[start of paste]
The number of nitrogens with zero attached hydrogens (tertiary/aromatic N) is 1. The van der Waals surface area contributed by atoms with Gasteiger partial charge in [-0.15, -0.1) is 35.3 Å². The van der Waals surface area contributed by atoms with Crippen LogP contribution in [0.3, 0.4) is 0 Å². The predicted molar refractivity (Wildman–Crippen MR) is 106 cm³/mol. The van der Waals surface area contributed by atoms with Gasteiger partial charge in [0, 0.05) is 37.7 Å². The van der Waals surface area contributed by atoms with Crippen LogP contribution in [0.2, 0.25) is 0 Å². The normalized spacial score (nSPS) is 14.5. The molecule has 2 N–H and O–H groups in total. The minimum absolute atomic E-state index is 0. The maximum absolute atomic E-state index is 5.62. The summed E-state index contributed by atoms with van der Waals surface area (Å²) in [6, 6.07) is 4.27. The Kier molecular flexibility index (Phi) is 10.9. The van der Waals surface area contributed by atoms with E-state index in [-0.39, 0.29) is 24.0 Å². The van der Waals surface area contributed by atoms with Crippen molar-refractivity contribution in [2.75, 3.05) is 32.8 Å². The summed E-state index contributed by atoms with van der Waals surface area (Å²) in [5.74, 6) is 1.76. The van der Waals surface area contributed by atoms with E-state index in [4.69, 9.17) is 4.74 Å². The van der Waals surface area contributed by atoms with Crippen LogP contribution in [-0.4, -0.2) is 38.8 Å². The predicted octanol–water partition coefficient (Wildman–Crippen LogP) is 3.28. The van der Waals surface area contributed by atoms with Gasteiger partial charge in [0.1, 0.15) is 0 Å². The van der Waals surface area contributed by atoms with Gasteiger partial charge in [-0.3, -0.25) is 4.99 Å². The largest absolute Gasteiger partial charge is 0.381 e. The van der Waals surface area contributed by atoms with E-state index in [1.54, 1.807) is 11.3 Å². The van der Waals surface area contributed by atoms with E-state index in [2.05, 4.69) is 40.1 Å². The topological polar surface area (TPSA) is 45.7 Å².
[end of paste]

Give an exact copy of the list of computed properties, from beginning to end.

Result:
The number of nitrogens with zero attached hydrogens (tertiary/aromatic N) is 1. The van der Waals surface area contributed by atoms with Gasteiger partial charge in [-0.15, -0.1) is 35.3 Å². The van der Waals surface area contributed by atoms with Crippen LogP contribution in [0.3, 0.4) is 0 Å². The predicted molar refractivity (Wildman–Crippen MR) is 106 cm³/mol. The van der Waals surface area contributed by atoms with Gasteiger partial charge in [0, 0.05) is 37.7 Å². The van der Waals surface area contributed by atoms with Crippen LogP contribution in [0.2, 0.25) is 0 Å². The normalized spacial score (nSPS) is 14.5. The molecule has 2 N–H and O–H groups in total. The minimum absolute atomic E-state index is 0. The maximum absolute atomic E-state index is 5.62. The summed E-state index contributed by atoms with van der Waals surface area (Å²) in [6, 6.07) is 4.27. The Kier molecular flexibility index (Phi) is 10.9. The van der Waals surface area contributed by atoms with E-state index in [-0.39, 0.29) is 24.0 Å². The van der Waals surface area contributed by atoms with Crippen molar-refractivity contribution in [2.75, 3.05) is 32.8 Å². The summed E-state index contributed by atoms with van der Waals surface area (Å²) in [5.74, 6) is 1.76. The van der Waals surface area contributed by atoms with E-state index in [4.69, 9.17) is 4.74 Å². The van der Waals surface area contributed by atoms with Crippen LogP contribution in [-0.4, -0.2) is 38.8 Å². The predicted octanol–water partition coefficient (Wildman–Crippen LogP) is 3.28. The van der Waals surface area contributed by atoms with Gasteiger partial charge in [0.1, 0.15) is 0 Å². The van der Waals surface area contributed by atoms with Gasteiger partial charge in [-0.3, -0.25) is 4.99 Å². The largest absolute Gasteiger partial charge is 0.381 e. The van der Waals surface area contributed by atoms with E-state index in [1.54, 1.807) is 11.3 Å². The van der Waals surface area contributed by atoms with E-state index in [2.05, 4.69) is 40.1 Å². The topological polar surface area (TPSA) is 45.7 Å².